Why I Refuse to Use a Retractable Dog Leash | Dogster
Lack of Control
Because they conveniently reel themselves back in, many people choose to get extra long retractable leashes. In theory, this is great. Your dog can explore a good distance in front of you and you don’t have to worry about tripping over the leash. But what about when that loose dog comes around the corner? Or you encounter that neighbor who’s afraid of dogs? Or that exuberant child wants to hug your not-so-child-friendly dog? With a traditional 4- or 6-foot leash, it’s easy to pull your dog close and control the situation. But if your dog is 10 feet in front of you at the end of what is essentially a thin string, it’s much more difficult.
They Pose a Danger to Dogs
This same lack of control can lead to dogs being injured or killed. Undoubtedly, one of the great things about retractable leashes is that dogs can sniff, pee and explore more freely. It’s one of the reasons I enjoyed using one with our first dog Ranger. But that same freedom can put a dog in danger by allowing them to chase a rabbit or squirrel into the street in front of an oncoming car. As dog owners, we always need to keep in mind that no matter how well they’re trained, our dogs still have their own impulses. I personally just feel more comfortable knowing that if my dog temporarily loses his or her mind in pursuit of a small furry animal, I can quickly pull them back to safety.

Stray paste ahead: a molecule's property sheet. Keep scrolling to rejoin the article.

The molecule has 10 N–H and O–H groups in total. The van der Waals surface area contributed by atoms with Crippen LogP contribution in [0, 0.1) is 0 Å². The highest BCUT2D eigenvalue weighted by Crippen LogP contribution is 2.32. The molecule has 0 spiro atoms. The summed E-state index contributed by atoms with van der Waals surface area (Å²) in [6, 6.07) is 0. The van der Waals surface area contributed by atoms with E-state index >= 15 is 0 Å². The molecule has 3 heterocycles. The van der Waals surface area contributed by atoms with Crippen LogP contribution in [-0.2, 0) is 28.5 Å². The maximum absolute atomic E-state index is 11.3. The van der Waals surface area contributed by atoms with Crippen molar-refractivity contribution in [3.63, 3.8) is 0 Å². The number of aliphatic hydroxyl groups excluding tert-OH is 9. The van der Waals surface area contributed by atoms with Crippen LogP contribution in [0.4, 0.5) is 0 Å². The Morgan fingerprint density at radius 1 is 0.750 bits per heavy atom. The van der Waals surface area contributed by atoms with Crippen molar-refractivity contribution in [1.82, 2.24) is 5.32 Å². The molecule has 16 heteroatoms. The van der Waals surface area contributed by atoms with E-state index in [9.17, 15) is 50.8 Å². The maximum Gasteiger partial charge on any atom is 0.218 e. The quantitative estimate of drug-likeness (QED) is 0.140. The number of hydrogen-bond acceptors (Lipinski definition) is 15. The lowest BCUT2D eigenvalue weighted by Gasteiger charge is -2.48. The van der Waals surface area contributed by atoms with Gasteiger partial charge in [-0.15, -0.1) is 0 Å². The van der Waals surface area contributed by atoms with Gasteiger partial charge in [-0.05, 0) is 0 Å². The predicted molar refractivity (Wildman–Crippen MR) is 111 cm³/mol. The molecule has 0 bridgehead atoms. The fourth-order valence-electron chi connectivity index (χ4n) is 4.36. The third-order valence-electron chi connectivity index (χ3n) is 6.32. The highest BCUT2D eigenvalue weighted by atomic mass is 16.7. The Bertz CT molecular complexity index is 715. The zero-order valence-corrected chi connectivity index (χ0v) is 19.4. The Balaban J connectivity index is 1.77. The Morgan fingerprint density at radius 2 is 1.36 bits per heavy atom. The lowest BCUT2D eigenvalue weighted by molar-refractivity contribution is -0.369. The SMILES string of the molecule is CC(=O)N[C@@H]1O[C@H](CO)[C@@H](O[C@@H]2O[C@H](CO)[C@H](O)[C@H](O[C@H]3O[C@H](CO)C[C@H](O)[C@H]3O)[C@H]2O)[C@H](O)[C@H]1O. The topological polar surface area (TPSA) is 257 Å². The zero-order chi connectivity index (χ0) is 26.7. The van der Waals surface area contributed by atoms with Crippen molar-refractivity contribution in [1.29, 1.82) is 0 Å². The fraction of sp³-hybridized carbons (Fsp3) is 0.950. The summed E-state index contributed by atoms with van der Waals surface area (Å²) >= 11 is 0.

They Pose a Danger to Humans
According to the accompanying post, their client “called about her little dog being attacked while on a walk. We made the appointment and found that except for some bruises and painful areas, her dog would be fine. The injury to our client was worse. You see, she had her dog on a retractable leash and when the attack happened, her dog was too far away from her to ‘reel’ him in fast enough and she instinctively grabbed the cord with her hand. The rope quite effectively sawed through her finger, nearly down to the tendons.”
And this woman is not alone. Serious injuries, including amputations, have been reported in connection with retractable leashes. While any type of leash has the potential to cause harm, grabbing a traditional nylon leash with one’s hands is far less likely to cause the same type of damage seen above.